Clementine, a young teen in France, is discovering that she’s becoming more and more attracted to Emma, a woman that she had initially bumped into on the street. What develops from that is a beautiful coming of age story about discovering love, life and one’s own sexuality. Originally published in French as Le bleu est une couleur chaude, it was recently developed into a film which won the Palme d’Or at the 2013 Cannes film festival.
This was a beautiful story told and illustrated by Maroh. The graphics are detailed and delicate, sometimes with a sketchbook feel. Many pages are left colourless except for the moments that feature the colour blue in Clementine’s life. The dialogue utilizes a different font than the oft used one in graphic novels, which was a great touch to the overall effect even if, at times, it was quite small to easily read it.
The point of view that Maroh conveys is one from mainly Clementine’s eyes, and diary entries. It allows the reader so much honesty and insight into a young girl discovering something about herself that many would not, and do not, easily accept. In the same vein of openess, Maroh does not shy away from the more intimate moments between the lovers either. For this reason, it is why I’d recommend it for mature audiences. She’s very upfront and uninhibited with their sexuality and writes a heartbreaking story about their trials and tribulations dealing with people who don’t understand.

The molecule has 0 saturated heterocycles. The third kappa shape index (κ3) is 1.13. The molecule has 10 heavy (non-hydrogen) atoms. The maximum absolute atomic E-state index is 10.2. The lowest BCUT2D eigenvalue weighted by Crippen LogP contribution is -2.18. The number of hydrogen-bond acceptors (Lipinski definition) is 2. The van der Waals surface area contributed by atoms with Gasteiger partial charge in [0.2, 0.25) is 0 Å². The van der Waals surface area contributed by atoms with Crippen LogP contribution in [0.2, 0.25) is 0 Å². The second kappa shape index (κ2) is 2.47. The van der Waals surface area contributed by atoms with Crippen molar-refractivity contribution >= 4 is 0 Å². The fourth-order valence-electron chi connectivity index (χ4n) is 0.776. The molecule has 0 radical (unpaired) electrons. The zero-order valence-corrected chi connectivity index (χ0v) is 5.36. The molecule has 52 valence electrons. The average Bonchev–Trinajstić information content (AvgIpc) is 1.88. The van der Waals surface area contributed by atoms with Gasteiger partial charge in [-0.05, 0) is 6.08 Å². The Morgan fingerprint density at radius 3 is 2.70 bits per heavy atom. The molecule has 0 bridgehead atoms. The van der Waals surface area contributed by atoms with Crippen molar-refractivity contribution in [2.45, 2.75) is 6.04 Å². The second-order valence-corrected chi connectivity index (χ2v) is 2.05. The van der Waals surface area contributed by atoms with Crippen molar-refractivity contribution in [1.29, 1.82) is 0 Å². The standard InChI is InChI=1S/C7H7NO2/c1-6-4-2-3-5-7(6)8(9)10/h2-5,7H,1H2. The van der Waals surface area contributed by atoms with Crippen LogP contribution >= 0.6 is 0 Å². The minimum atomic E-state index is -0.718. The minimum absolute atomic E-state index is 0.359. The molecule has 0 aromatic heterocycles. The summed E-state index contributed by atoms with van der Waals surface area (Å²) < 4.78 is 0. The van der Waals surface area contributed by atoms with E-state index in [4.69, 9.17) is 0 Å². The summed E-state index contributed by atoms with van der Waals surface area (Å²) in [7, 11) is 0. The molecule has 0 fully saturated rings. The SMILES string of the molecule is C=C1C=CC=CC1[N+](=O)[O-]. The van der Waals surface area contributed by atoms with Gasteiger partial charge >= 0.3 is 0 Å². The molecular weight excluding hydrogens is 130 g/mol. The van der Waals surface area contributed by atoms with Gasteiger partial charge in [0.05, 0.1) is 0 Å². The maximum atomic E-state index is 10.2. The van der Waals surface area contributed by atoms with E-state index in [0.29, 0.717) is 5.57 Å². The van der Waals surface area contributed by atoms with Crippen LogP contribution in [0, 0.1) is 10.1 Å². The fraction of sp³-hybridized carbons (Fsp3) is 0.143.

Blue is the Warmest Color is a fantastic graphic novel that touches on some very relevant issues. While the lead-up to the ending seemed a bit abrupt, the overall effect is haunting.